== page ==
Economic Performance over 12 Months
Lithuania has grown on average by 8% per year over the last four years, driven by exports and domestic consumer demand. At the end of the third quarter of 2008, Lithuania had accumulated foreign direct investments (FDI) of US$12.8 billion. The current-account deficit in the second quarter of 2008 was 16.8% of GDP. However, preliminary figures show this dropping to 7.2% for the third quarter of 2008. The privatization of former state industries has gone well for the country. More than 79% of the economy’s output is generated by the private sector. The share of employees in the private sector exceeds 65%. The government of Lithuania completed banking-sector privatization in 2001, with 89% of this sector controlled by foreign—mainly Scandinavian—capital.
GDP growth: 3.2% (2008)
GDP per capita: US$17,700
CPI: 11% (2008)
Key interest rate: 6.86%
Unemployment: 4.8% (2008)
FDI: $16.43 billion
Current account deficit/surplus: −$6.775 billion (2008, est.)
Source: CIA World Factbook except where stated
The transportation infrastructure inherited from the Soviet period is adequate, and has been generally well maintained since independence. Lithuania has one ice-free seaport, with ferry services to German, Swedish, and Danish ports. Commercial airports at Vilnius, Kaunas, and Klaipeda operate scheduled international services. The road system is good.
Gross domestic product rose by 7.6% in 2005, and 7.4% in 2006. In 2007, Lithuania’s GDP grew by 8.9%. GDP is predicted to grow between 3% and 5% for 2008, but the economy is expected to fall in 2009. Lithuania’s economy began to slow before the worldwide financial turmoil developed in 2008, and the eventual effect of this turmoil upon the Lithuanian economy is not yet clear. In 2007, annual average inflation reached 5.8%, and the government’s budget deficit stood at approximately 0.5% of GDP. The government budget deficit is predicted to be 2.35% of GDP for 2008. Inflation reached 11% in September 2008, one of the highest levels in the European Union. Real-estate prices dropped by approximately 20% in 2008, by comparison with 2007. Greater development is needed in public policy, and further progress in structural and agricultural reforms. However, the recently elected center-right coalition has a fiscal austerity plan that may implement some of these reforms. Lithuania pegged its national currency—the litas—to the euro on February 2, 2002 at the rate of LTL3.4528 to €1.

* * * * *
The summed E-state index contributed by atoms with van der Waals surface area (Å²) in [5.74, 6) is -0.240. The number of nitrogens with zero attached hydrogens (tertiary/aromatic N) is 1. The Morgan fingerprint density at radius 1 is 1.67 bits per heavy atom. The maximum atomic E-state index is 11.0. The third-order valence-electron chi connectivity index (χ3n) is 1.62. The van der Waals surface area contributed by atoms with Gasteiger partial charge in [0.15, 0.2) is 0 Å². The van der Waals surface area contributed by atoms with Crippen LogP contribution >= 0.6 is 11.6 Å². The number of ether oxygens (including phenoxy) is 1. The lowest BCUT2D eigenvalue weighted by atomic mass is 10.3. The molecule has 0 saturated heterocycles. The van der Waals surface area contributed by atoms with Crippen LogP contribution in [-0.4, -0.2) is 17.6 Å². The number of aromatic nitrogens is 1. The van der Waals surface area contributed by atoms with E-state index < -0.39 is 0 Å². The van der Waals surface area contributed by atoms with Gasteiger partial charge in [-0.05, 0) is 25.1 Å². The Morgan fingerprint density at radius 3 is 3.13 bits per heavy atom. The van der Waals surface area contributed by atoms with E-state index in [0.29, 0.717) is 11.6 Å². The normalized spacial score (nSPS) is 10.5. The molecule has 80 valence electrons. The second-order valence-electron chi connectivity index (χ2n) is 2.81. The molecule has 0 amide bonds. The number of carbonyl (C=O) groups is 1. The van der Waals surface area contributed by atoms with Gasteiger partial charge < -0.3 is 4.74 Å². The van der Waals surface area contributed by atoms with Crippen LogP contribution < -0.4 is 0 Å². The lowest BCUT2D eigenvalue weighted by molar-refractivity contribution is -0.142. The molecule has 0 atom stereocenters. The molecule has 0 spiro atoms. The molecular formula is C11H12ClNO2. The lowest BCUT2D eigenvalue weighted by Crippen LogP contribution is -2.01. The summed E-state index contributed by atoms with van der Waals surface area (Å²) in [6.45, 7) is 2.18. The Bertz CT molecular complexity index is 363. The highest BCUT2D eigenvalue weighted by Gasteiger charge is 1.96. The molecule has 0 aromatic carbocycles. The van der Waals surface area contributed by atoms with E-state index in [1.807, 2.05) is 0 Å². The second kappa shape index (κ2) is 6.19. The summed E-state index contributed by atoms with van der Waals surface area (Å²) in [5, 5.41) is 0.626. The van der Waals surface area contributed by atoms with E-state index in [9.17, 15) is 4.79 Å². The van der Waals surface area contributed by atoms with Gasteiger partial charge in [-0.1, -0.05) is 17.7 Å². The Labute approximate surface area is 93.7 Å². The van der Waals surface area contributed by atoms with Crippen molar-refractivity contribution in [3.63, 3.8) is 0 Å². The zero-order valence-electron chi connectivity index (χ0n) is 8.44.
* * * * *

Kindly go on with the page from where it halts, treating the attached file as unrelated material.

Lithuanian income levels lag behind those of older EU members. Lower wages and high income taxes may have been factors that contributed to the trend of emigration to the wealthiest EU countries after Lithuania joined the European Union in 2004. In 2008, the flat income-tax rate was reduced to 24%. It may be reduced to 20% under the newly elected government’s fiscal austerity plan. Moreover, in 2008, the minimum wage increased to US$310 per month; the average wage now stands at US$820 per month, a 17.9% increase from the previous year.
The initial euro adoption target date of January 1, 2007 was postponed due to the high inflation rate of 2006. Achieving the Maastricht inflation criterion necessary to adopt the euro in 2010 will require significant fiscal tightening in Lithuania. Some commentators feel that euro adoption is unlikely before 2013.
Support for Inward Investment and Imports
The Lithuanian Development Agency deals with all inward investment. The country has free economic zones with tax benefits, and a one-stop shop service provided by the LDA.